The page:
The material to be used by young or even older pastors must be attractive simple and very brief. They won’t read a book. A detailed Bible outline with some introductory material to each book would be ideal. I prepared outlines for all the books of the Bible which came to 101 double-sided pages. (sample attached) To survive the rigors of village living I laminated each page which makes it expensive for an individual. I am sure publishing houses could come up with a process which is just as durable and cheaper. Translation of the material in different languages should prove no problem. Then even in the absence of nurturers and or church planters these churches can survive spiritually on their own; not only survive but thrive.

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The Altar to an Unknown God

“For while I was passing through and examining the objects of your worship, I also found an altar with this inscription, ‘TO AN UNKNOWN GOD.’ Therefore what you worship in ignorance, this I proclaim to you.” (Saint Paul in the book of Acts speaking to the men of Athens.)

I am afraid most Christians are still worshiping at the Altar of the Unknown God and are ipse facto idol worshipers. The God they claim to serve and worship is not the God of the Bible. They actually have no clue as to who he is and are not willing to spend the effort to find out. They suffer from an overdose of indifference.

I would suggest a careful reading and meditating on the Athanasian Creed. It certainly will bring you face to face with the Triune God whom we are supposed to serve and worship; the awesome, majestic God hidden behind a veil of mystery which we cannot penetrate; we can only stand adore and serve.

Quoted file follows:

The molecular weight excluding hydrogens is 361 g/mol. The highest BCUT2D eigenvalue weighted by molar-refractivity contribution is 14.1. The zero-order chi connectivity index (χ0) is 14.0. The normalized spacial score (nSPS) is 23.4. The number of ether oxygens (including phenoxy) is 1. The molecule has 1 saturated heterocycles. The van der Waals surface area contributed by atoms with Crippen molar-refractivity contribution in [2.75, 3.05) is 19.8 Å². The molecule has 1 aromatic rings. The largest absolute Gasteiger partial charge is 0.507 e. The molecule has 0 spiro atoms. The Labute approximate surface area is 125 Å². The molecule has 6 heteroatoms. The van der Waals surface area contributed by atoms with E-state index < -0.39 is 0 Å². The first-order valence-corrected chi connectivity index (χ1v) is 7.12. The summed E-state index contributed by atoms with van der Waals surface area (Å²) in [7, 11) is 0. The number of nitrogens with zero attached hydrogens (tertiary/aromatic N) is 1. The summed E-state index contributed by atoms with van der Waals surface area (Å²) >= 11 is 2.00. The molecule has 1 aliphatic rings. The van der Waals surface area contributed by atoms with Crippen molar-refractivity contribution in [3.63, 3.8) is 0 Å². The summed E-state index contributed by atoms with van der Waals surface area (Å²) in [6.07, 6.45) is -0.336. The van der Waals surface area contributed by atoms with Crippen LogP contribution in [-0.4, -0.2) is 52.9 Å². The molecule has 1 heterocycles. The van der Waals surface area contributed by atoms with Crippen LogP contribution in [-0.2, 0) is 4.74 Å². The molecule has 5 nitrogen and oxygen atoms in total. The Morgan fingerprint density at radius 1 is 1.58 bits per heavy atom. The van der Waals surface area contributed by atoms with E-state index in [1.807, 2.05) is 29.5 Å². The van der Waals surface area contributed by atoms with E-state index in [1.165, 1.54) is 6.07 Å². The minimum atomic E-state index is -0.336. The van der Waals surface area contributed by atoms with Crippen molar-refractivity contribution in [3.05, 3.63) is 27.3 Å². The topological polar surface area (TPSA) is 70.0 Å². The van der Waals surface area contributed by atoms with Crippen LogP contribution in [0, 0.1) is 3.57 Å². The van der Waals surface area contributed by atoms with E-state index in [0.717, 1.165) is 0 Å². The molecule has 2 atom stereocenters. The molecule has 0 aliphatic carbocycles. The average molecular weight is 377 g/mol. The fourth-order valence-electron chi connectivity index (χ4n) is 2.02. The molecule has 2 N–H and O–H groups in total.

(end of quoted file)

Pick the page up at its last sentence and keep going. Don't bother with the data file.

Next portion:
One of our staff phoned me the other day and said, “We are in a park near by the grotto of Mother Mary and felt like praying for you.” I felt like screaming; surrounded by the glorious handiwork of God: trees and shrubs and flowers and birds and squirrels – and he needed a statue, never mind how beautiful, to inspire him to pray.

God in Psalm 46 encourages us, “Be still – cease from striving – and know that I am God.” What will make us still and cease from striving? To meditate on a piece of stone, or wood, or metal, or clay – things that have eyes and cannot see; ears and cannot hear; feet and cannot walk?  Should we not meditate on his power and wisdom and splendor as displayed by nature? Should we not meditate on the attributes of God which like precious stones are scattered throughout the Bible or listen to the hymn writers of old as they extol them:

To know who our God is, the God who demands our allegiance and has the power to still our heart; we should meditate on the attributes of God like …

Immortal, invisible, God only wise,
In light inaccessible hid from our eyes,
Most blessèd, most glorious, the Ancient of Days,
Almighty, victorious, Thy great Name we praise.

Unresting, unhasting, and silent as light,
Nor wanting, nor wasting, Thou rulest in might;
Thy justice, like mountains, high soaring above
Thy clouds, which are fountains of goodness and love.

To all, life Thou givest, to both great and small;
In all life Thou livest, the true life of all;
We blossom and flourish as leaves on the tree,
And wither and perish—but naught changeth Thee.